June is Pride Month. Boys & Girls Clubs of America summarizes the importance of this month by saying, “Lesbian, Gay, Bisexual, Transgender, Queer+ (LGBTQ+) Pride Month spotlights LGBTQ+ culture, rights and identity – looking to the struggles and achievements of the past while working toward a more inclusive future.” Celebrating the LGBTQ+ population is an important part of this month, and this is also a great opportunity to recognize their unique struggles.

The Substance Abuse and Mental Health Services Agency (SAMHSA) released a data report in 2023 “indicating that lesbian, gay, and bisexual adults are more likely than straight adults to use substances, experience mental health conditions including major depressive episodes, and experience serious thoughts of suicide.” Their findings found increased rates of binge drinking, illicit drug use, and substance use disorders among LGBTQ people when compared to straight people. SAMHSA’s leader, Miriam E. Delphin-Rittmon, Ph.D., said the increased risks for substance use issues is related to “stress caused by stigma, discrimination and harassment.” These stressors not only increase the risks of substance use issues, but they are also leading to elevated rates of suicide risk among LGBTQ+ youth.

The Trevor Project’s 2024 U.S. National Survey on the Mental Health of LGBTQ+ Young People found that 39% of these youth seriously considered attempting suicide in the past year, and 12% attempted suicide. Suicide attempts were higher for youth who were bullied or lived in a community that was not accepting of them. Surveys like these show that providing support and resources for LGBTQ+ youth can help reduce negative outcomes.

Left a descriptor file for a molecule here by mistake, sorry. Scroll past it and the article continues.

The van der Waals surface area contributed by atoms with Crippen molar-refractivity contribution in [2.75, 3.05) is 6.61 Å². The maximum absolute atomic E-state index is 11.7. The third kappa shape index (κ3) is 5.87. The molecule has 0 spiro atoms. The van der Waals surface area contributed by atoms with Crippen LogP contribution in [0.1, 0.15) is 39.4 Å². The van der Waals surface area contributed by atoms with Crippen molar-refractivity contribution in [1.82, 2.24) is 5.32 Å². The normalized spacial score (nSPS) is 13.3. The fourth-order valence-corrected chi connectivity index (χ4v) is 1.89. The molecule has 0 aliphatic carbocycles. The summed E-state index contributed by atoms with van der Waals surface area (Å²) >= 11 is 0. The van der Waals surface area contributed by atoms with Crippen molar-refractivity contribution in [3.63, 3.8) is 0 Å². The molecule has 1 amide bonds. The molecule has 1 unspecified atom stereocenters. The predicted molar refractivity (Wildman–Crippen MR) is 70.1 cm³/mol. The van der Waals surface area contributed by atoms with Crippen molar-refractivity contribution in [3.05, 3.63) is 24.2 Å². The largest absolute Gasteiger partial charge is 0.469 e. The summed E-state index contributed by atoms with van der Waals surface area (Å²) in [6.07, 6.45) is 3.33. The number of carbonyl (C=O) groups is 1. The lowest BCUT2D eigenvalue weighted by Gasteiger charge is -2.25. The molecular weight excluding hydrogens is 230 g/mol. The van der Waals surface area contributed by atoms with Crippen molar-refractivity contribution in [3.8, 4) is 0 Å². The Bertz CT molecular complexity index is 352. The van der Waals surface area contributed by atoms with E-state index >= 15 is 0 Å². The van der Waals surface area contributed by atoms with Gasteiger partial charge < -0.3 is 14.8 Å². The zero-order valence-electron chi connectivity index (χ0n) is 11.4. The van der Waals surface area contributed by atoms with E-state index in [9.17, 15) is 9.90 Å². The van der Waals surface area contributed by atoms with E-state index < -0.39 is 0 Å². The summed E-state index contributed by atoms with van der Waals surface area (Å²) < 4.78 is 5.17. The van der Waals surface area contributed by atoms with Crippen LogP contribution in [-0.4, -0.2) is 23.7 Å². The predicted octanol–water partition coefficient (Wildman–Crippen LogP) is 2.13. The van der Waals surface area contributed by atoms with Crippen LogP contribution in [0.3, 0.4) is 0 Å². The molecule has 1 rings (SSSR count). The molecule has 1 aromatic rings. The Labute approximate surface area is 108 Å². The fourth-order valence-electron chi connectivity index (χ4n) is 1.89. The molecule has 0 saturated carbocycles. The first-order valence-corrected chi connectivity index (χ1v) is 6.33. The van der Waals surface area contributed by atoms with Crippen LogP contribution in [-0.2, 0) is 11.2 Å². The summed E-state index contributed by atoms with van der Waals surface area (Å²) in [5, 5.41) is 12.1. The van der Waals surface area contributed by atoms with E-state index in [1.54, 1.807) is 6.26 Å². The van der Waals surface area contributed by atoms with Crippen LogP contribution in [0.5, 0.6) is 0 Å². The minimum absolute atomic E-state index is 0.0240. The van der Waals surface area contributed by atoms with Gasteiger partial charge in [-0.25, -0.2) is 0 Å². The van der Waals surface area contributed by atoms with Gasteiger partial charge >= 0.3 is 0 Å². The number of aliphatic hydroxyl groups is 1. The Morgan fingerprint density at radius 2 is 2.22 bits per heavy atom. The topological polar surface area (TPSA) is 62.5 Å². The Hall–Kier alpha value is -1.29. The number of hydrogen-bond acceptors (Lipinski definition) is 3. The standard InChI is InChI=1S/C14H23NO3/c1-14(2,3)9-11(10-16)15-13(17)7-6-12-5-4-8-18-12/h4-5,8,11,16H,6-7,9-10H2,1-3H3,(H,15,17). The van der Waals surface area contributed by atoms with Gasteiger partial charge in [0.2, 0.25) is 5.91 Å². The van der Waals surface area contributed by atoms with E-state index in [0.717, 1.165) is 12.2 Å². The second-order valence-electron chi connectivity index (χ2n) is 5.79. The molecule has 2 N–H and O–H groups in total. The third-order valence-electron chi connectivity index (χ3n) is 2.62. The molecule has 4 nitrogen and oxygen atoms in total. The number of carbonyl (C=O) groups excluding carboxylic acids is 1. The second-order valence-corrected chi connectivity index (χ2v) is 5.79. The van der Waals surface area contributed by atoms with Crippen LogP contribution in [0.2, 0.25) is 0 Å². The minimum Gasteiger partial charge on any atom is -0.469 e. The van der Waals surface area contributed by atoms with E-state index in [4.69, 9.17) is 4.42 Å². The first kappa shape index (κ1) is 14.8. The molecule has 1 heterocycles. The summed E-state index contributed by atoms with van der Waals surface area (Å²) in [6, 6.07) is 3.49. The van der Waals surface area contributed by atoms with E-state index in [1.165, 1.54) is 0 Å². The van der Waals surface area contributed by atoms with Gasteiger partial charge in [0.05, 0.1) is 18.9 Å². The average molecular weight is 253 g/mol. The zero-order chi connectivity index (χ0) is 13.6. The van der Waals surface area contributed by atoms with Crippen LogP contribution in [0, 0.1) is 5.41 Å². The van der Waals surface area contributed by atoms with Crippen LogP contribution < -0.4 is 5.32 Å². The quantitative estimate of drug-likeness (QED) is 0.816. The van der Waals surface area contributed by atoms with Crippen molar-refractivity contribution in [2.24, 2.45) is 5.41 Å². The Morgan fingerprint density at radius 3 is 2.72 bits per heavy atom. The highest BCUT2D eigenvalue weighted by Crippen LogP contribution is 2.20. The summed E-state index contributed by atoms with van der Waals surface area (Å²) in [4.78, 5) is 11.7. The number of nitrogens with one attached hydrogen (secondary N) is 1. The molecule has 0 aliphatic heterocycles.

Pride Month is a cause for celebration, remembrance, and education. Check out the links below to learn how you can be an ally and celebrate.


Boys & Girls Clubs of America – Sharing Pride Month with Kids: 9 Ways to Celebrate Pride Month
neaToday – Five Ways to Support Your LGBTQ+ Students
SAMHSA – Moving Beyond Change Efforts: Evidence and Action to Support and Affirm LGBTQI+ Youth
SAMHSA – SAMHSA Releases New Data on Lesbian, Gay and Bisexual Behavioral Health
The Trevor Project – 2024 U.S. National Survey on the Mental Health of LGBTQ+ Young People
The Trevor Project – LGBTQ+ Mental Health Resources

  • Explore a new place. The Northeast Ohio Family Fun website has plenty of places for you to check out.
  • Discover a new hobby or game. Check out this link for suggestions.
  • Enroll your child in a summer reading program. Wayne County Public Library’s theme this year is Adventure Begins at Your Library.




The Parents Who Host Lose the Most campaign is a reminder for parents to not provide alcohol to minors. It can also spark a conversation with your child about why underage drinking is dangerous. Check out the links below for more information and for ideas on how to start that conversation.

After High School: Talking with Your Young Adult About Underage Drinking
KidsHealth – Talking to Your Kids About Alcohol
Prevention Action Alliance – Parents Who Host Lose the Most



Thank you for being a vital part of our community!


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Our mailing address is:
Rittman SALT Coalition
c/o 104 Spink St.
Wooster, OH 44691